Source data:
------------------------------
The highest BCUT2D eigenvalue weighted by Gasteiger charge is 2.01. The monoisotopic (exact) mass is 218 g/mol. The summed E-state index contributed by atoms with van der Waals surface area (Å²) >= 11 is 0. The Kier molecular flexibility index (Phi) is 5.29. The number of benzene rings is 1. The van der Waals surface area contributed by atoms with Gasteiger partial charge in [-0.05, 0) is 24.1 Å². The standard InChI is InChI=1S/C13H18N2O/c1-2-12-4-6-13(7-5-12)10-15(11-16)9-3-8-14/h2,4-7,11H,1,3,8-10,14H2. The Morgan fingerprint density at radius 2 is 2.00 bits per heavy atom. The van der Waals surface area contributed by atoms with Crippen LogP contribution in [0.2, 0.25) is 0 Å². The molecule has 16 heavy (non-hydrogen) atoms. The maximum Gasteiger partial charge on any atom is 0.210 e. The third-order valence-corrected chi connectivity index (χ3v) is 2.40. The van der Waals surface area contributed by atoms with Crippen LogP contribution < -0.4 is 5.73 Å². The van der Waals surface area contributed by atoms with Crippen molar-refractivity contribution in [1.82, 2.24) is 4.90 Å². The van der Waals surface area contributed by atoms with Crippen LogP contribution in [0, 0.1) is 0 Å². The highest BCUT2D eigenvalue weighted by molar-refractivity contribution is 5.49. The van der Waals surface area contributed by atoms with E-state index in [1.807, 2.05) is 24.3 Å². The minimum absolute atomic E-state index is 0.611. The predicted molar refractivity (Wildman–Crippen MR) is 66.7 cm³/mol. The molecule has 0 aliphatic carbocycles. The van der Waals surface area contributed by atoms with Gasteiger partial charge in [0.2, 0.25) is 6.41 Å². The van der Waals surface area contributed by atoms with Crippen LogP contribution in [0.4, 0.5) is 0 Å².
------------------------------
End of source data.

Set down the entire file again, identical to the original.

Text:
The highest BCUT2D eigenvalue weighted by Gasteiger charge is 2.01. The monoisotopic (exact) mass is 218 g/mol. The summed E-state index contributed by atoms with van der Waals surface area (Å²) >= 11 is 0. The Kier molecular flexibility index (Phi) is 5.29. The number of benzene rings is 1. The van der Waals surface area contributed by atoms with Gasteiger partial charge in [-0.05, 0) is 24.1 Å². The standard InChI is InChI=1S/C13H18N2O/c1-2-12-4-6-13(7-5-12)10-15(11-16)9-3-8-14/h2,4-7,11H,1,3,8-10,14H2. The Morgan fingerprint density at radius 2 is 2.00 bits per heavy atom. The van der Waals surface area contributed by atoms with Crippen LogP contribution in [0.2, 0.25) is 0 Å². The molecule has 16 heavy (non-hydrogen) atoms. The maximum Gasteiger partial charge on any atom is 0.210 e. The third-order valence-corrected chi connectivity index (χ3v) is 2.40. The van der Waals surface area contributed by atoms with Crippen LogP contribution < -0.4 is 5.73 Å². The van der Waals surface area contributed by atoms with Crippen molar-refractivity contribution in [1.82, 2.24) is 4.90 Å². The van der Waals surface area contributed by atoms with Crippen LogP contribution in [0, 0.1) is 0 Å². The highest BCUT2D eigenvalue weighted by molar-refractivity contribution is 5.49. The van der Waals surface area contributed by atoms with E-state index in [1.807, 2.05) is 24.3 Å². The minimum absolute atomic E-state index is 0.611. The predicted molar refractivity (Wildman–Crippen MR) is 66.7 cm³/mol. The molecule has 0 aliphatic carbocycles. The van der Waals surface area contributed by atoms with Gasteiger partial charge in [0.2, 0.25) is 6.41 Å². The van der Waals surface area contributed by atoms with Crippen LogP contribution in [0.4, 0.5) is 0 Å².